Limbaugh purchased the property for $3.9 million in 1998 through a limited liability company, records show. 

The main house spans roughly 24,000 square feet, according to the 2010 book “An Army of One” by Zev Chafets. 

“Largely decorated by Limbaugh himself, it reflects the things and places he has seen and admired,” Mr. Chafets wrote. The house had a vast salon meant to suggest Versailles, he wrote, and a massive chandelier in the dining room was a replica of the one in New York’s Plaza Hotel. The main guest suite was modeled after the Presidential Suite of the Hotel George V in Paris, while the library was a scaled-down version of the library at the Biltmore Estate in North Carolina, with wood-paneled walls and cherubs dancing on the ceiling, the book said. It wasn’t clear if the property has been updated since the book was published. 

While the main house is in good condition, real-estate agents said it might be considered a teardown since today’s buyers prefer more contemporary architectural styles. 

If it sells for $150 million or more, the property will be among the most expensive ever sold in Palm Beach, where the luxury real-estate market posted record levels of activity during the pandemic.

New Pressing Plant Cements Nashville As Vinyl City USA

With a new plant opening doors on the city's north side, Nashville could soon be known for a new nickname: Vinyl City U.S.A., according to The Tennessean.

Albums began spinning last month out of Nashville Record Pressing, a $13 million operation from GZ Media, a Czech Republic company with existing North American operations in Toronto and Memphis. The company aims to bring 36 new pressing machines online — a needed capacity addition in an industry fighting to meet rocketing demand. 

When teaming Nashville Record Pressing with a landmark expansion at longstanding plant United Pressing and independent operation Vinyl Lab, it could be argued that no city in U.S. produces more vinyl albums than Nashville. 

Add in a $30 million expansion planned for GZ-owned Memphis Record Pressing and Tennessee could be considered the vinyl capital of North America, said Drake Coker, CEO of Nashville Record Pressing.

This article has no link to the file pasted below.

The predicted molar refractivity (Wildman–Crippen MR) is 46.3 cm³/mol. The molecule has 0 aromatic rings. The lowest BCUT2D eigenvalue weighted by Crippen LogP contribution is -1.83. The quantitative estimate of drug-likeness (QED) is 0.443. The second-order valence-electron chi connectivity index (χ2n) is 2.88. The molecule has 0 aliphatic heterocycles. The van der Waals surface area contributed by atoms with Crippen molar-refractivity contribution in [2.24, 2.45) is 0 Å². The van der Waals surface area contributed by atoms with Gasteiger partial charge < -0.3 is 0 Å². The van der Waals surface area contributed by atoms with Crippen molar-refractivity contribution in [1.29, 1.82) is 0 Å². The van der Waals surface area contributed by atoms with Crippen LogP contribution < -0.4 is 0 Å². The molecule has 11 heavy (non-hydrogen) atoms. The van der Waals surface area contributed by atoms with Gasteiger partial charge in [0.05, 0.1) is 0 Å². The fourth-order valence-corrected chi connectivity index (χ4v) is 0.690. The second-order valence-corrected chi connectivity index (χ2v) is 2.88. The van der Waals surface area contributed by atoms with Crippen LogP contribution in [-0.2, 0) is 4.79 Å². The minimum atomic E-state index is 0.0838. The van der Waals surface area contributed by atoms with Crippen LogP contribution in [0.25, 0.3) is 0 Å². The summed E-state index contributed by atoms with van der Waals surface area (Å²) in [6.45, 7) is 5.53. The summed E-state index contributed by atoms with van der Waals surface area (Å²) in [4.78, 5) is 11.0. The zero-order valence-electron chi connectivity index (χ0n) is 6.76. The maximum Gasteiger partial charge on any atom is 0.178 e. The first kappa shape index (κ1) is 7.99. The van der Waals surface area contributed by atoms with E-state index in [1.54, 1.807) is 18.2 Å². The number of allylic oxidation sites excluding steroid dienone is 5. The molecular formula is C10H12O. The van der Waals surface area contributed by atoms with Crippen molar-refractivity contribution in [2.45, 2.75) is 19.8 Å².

"Our customers asked us to be here," Coker said. "They continued to ask us ... for more and more capacity. And they specifically asked us to locate here, if we could, to get close to them and close to their distribution." 

He later added: "There's going to be a tremendous amount of capacity here." 

The new plant began pressing records on six new machines by late June. Nashville Record Pressing plans to add 12 to 24 machines — depending on international shipping and installation logistics — by the end of the month. 

When the plant hits 36 machines, Nashville Record Pressing should produce about 96,000 albums a day out of the 100,000-square-foot space. 

What does a new plant mean for record collectors? More albums and — hopefully — shorter wait times for a release to hit shelves. 

Last year, U.S. sales reached nearly 42 million units, according to Luminate, a media consumption company formerly known as MRC-Nielsen-SoundScan. Vinyl accounted for more than half of all physical music sales in 2021, growing dramatically from 3.9 million records sold a decade ago. 

Music Consumption: Catalog Titles Still Growing

Catalog titles — releases more than 18 months old — made up a bigger share of U.S. music consumption in the first half of 2022 by capturing 72.4% of album equivalent units, up from 69.4% during the first half of 2021, according to Billlboard citing a report from Luminate. Current releases’ share of consumption fell from 30.6% to 27.6%.

Americans consumed less current music than a year ago, with album equivalent units of current music falling 1.4% to 131.9 million in the first half of the year. Although sales of current albums increased 5.8% to 17 million units, Americans consumed less current music across all digital formats: on-demand audio streams fell 2.6%, video streams sank 10.4%, digital album sales dropped 15.7% and digital track sales plummeted 26.0%.